“There’s no other sound in music precisely like Mary Halvorson’s guitar, which she plays with a flinty attack, a spidery finesse and a shiver of wobbly delay,” writes New York Times jazz critic Nate Chinen in a review of her recent shows around Brooklyn in October. She also released her eighth album, Away With You, on Oct.28.
The album is produced by Firehouse 12, a production studio co-founded by fellow jazz musician Taylor Ho Bynum ’98 MA ’05, which has released his work, as well as the music of Halvorson’s and Bynum’s Wesleyan professor and mentor Anthony Braxton, whom Chinen calls “a formative influence as a musical thinker” for Halvorson. Chinen also notes another mentor Halvorson found in Connecticut: acclaimed free-jazz guitarist Joe Morris, “a staunch experimentalist,” with whom Halvorson took private lessons. (Morris is spouse of Anne Marcotty, senior designer in Wesleyan’s Office of Communications.)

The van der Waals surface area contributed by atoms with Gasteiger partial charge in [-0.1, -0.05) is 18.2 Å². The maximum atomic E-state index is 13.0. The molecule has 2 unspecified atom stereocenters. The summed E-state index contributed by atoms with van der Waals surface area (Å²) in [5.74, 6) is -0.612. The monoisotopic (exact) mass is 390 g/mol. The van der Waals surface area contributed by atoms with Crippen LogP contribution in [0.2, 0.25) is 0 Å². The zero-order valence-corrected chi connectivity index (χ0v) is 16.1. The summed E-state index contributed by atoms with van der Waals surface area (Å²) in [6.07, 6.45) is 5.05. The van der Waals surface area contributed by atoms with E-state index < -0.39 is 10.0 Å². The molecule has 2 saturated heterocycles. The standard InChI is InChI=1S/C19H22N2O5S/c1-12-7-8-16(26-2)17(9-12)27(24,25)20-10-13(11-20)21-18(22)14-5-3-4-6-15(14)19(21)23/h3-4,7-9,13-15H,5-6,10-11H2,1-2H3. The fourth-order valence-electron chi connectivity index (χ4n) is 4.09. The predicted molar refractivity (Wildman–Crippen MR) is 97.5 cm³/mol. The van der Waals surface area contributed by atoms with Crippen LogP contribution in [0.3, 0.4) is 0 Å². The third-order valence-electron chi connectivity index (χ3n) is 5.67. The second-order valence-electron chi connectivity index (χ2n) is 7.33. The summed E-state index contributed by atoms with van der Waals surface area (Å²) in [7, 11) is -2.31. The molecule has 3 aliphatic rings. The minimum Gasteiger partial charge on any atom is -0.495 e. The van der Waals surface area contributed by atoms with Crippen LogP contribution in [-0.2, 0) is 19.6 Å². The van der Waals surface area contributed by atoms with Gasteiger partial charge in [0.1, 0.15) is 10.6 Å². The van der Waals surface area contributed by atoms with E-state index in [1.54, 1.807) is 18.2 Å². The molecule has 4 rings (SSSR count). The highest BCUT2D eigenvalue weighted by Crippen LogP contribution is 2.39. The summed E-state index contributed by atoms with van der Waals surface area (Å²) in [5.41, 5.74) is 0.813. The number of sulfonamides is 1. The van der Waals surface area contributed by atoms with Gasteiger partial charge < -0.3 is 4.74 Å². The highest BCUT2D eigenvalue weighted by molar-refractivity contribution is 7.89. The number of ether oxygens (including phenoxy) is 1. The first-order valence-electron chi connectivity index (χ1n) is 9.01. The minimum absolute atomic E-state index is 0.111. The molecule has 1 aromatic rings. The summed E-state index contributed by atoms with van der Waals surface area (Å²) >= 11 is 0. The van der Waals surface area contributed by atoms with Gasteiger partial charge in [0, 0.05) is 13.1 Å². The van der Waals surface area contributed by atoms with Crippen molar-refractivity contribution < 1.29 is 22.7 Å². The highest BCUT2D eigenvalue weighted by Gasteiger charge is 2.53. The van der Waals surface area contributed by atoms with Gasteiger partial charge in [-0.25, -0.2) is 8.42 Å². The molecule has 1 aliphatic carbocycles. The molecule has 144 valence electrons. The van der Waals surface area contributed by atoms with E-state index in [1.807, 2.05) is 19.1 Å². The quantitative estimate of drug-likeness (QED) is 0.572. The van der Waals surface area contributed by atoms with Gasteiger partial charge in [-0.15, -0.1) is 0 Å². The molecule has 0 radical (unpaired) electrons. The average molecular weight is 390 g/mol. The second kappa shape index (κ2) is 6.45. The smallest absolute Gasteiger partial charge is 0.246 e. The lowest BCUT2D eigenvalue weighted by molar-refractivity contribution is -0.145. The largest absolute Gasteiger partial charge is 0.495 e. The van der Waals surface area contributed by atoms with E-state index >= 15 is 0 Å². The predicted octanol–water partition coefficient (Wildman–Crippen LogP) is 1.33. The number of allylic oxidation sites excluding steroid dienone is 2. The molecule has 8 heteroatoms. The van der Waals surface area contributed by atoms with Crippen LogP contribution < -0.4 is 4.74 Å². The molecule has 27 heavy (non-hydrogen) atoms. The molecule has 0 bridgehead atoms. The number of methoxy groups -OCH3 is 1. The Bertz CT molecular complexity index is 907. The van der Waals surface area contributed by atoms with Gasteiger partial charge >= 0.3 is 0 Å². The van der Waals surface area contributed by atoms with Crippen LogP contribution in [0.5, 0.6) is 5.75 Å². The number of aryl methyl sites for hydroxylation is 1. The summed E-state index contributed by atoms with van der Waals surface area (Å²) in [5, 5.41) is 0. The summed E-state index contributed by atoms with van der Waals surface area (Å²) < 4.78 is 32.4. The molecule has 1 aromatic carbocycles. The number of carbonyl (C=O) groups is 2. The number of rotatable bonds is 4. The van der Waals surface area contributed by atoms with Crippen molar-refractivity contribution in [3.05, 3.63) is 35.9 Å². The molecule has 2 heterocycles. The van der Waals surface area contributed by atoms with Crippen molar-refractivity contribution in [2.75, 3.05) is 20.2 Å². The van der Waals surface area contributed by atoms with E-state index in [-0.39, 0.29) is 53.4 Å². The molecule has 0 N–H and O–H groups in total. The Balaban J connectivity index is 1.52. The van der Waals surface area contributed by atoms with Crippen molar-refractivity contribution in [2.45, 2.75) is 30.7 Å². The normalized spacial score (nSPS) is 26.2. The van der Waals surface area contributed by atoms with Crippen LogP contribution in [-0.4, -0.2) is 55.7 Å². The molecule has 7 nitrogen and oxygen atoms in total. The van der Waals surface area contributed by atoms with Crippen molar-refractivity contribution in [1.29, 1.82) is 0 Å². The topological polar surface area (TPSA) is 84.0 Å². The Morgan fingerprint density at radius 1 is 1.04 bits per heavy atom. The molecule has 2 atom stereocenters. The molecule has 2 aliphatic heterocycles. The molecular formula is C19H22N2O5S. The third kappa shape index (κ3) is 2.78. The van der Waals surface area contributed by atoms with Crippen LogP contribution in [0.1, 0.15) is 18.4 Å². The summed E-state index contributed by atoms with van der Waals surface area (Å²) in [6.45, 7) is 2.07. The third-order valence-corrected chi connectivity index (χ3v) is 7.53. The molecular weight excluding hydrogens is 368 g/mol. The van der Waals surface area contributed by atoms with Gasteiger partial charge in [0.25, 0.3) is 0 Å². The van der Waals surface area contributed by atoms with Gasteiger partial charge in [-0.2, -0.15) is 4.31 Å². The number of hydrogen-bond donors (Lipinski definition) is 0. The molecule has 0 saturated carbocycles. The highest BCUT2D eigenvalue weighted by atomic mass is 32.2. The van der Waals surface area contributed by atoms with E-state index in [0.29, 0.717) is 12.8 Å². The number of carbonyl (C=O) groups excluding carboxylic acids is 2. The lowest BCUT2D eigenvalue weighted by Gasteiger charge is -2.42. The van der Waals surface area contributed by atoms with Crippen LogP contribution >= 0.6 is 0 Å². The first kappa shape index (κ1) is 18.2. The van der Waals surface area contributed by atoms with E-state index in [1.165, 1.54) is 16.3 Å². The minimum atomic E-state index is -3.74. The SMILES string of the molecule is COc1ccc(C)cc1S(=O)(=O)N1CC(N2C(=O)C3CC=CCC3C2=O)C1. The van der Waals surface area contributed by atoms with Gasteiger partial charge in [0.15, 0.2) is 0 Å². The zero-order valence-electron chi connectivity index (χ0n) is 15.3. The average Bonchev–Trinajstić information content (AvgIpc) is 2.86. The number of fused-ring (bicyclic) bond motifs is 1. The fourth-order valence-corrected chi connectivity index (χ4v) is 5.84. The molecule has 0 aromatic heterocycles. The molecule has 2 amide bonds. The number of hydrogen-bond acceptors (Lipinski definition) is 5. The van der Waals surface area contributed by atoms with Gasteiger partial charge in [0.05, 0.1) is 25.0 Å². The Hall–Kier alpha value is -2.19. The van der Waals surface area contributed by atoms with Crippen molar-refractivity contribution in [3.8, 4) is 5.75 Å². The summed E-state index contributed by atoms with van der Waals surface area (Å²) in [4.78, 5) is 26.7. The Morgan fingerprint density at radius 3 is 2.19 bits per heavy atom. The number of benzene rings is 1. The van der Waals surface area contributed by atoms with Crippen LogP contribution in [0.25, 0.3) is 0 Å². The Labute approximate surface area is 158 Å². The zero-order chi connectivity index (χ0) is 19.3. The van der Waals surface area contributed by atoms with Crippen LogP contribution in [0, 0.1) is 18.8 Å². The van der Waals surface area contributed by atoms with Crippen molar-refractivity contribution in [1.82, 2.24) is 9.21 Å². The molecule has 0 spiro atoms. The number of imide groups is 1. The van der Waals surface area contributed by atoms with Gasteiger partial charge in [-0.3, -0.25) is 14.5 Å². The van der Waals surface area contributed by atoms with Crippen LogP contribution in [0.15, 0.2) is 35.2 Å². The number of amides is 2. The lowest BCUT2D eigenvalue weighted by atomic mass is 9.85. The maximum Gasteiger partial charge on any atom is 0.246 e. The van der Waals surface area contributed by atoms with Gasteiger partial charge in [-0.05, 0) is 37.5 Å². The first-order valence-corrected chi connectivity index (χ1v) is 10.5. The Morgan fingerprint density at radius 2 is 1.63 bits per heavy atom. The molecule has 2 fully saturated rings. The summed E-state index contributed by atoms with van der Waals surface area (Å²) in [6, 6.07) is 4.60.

Calling her new CD “the most accomplished statement Ms. Halvorson has made as a composer, her strongest turn as bandleader and a standout jazz release of the year,” Chinen notes that she is part of a “vibrant cohort,” and performs on cornetist Bynum’s most recent album, Enter the PlusTet, among other musical collaborations.
The article is both review and interview and part of Times‘ The New Vanguard series, which “examine[s] jazz musicians who are helping reshape the art form, often beyond the glare of the spotlight.” Concluding the interview, Chinen asks Halvorson “whether she had noticed her sound among any imitators …’Actually no, I don’t think so. I can’t think of a time when I heard someone and thought, ‘Oh, that sounds like what I’m doing.’ After a pause, she added: ‘Maybe that will happen. I don’t know.'”